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With floodwaters gone, cleanup at homeless camp begins
Pastor seeks volunteers for Thursday morning effort beneath Queen City Bridge
In early November, heavy rains flooded the homeless camp beneath the Queen City Bridge in Gainesville.

Homeless camp volunteer cleanup

What: Cleanup at homeless camp devastated by flooding
When: 10 a.m. Thursday
Where: Homeless camp beneath Queen City Bridge where it intersects Industrial Boulevard in Gainesville. Interested volunteers are asked to meet at The Way ministry at 857 S. Bradford St. in Gainesville.
Contact: Volunteers can contact Jerry Deyton at 678-776-3098 or 

The homeless living beneath the Queen City Bridge in Gainesville are finally drying out after floodwaters swamped their encampment following recent heavy rains. Now the cleanup begins.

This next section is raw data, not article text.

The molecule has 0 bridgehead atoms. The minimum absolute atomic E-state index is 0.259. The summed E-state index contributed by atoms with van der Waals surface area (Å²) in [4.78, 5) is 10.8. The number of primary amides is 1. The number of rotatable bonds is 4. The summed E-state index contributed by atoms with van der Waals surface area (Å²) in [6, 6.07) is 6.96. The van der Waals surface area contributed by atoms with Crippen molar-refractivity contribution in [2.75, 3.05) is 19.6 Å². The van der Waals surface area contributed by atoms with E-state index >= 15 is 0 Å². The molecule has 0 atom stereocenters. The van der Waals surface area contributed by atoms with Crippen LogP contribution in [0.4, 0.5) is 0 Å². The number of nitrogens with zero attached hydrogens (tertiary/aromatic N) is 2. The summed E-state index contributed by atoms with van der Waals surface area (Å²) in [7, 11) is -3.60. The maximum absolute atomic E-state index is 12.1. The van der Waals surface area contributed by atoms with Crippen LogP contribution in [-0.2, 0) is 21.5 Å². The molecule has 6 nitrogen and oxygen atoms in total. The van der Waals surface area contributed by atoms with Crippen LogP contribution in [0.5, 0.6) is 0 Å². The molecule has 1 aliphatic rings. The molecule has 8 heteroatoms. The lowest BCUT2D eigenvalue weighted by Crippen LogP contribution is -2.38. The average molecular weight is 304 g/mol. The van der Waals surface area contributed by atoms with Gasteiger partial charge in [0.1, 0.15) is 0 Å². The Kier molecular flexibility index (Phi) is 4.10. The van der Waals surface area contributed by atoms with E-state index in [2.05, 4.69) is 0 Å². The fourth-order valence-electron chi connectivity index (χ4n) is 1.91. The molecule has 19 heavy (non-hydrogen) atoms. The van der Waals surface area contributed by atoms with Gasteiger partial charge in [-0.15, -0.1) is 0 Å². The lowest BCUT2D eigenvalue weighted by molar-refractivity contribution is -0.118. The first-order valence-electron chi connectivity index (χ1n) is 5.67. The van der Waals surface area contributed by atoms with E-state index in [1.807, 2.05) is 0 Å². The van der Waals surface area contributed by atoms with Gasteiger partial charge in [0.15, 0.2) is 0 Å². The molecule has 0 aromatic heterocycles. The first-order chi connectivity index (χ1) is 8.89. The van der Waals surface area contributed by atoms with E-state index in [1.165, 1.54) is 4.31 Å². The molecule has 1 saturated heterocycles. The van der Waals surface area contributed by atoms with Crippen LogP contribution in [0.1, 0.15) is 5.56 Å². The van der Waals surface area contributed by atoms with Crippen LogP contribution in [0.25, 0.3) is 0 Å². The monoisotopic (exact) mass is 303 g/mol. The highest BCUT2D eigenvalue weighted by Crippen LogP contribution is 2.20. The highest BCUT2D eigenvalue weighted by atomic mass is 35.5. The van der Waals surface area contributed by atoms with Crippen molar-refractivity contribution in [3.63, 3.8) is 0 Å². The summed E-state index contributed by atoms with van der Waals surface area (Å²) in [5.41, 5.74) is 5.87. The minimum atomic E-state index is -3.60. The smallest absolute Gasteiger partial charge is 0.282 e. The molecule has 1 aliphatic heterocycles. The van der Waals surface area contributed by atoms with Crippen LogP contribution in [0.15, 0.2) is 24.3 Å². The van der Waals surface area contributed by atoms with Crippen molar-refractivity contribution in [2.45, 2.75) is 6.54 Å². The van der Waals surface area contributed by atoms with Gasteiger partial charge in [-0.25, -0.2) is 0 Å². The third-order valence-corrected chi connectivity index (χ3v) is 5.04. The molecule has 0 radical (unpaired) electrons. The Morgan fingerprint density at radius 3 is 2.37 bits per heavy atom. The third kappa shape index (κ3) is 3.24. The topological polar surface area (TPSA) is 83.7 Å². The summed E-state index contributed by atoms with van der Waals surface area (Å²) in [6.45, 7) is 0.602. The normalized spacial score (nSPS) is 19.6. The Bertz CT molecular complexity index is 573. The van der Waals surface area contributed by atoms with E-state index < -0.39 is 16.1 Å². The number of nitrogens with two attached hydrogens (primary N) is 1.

For the last few weeks standing water 6 inches deep or more sent the homeless here literally scrambling for higher ground.

This camp lies in a natural drainage course along railroad tracks and adjacent to a poultry plant.

The water, however, typically flows right through after a rain. But apparent clogs in nearby stormwater pipes backed things up hundreds of feet.

When Gainesville, Hall County and state Department of Transportation leaders failed to act, Jerry Deyton, a pastor with The Way ministry in Gainesville, stepped in.

“If you’re going to do something, just do it,” he said.

Deyton rented a water pump and between Saturday and Monday morning sucked out an estimated 80,000 gallons of putrid water that had become something of a public health issue.

Deyton said he plans to acquire a construction site Dumpster and on Thursday begin clearing the destroyed tents, couches, clothes and other trash left in the soggy, muddy wake of the flooding.

“Everything they had was mostly in these tents,” Deyton said. “They lost everything they had. When you don’t have much, it don’t take much to wipe you out.”

Deyton is asking for volunteers to help him with Thursday’s planned cleanup.

“I just need some people to get with me and help out,” he said. “We just need some hands to take some garbage bags.”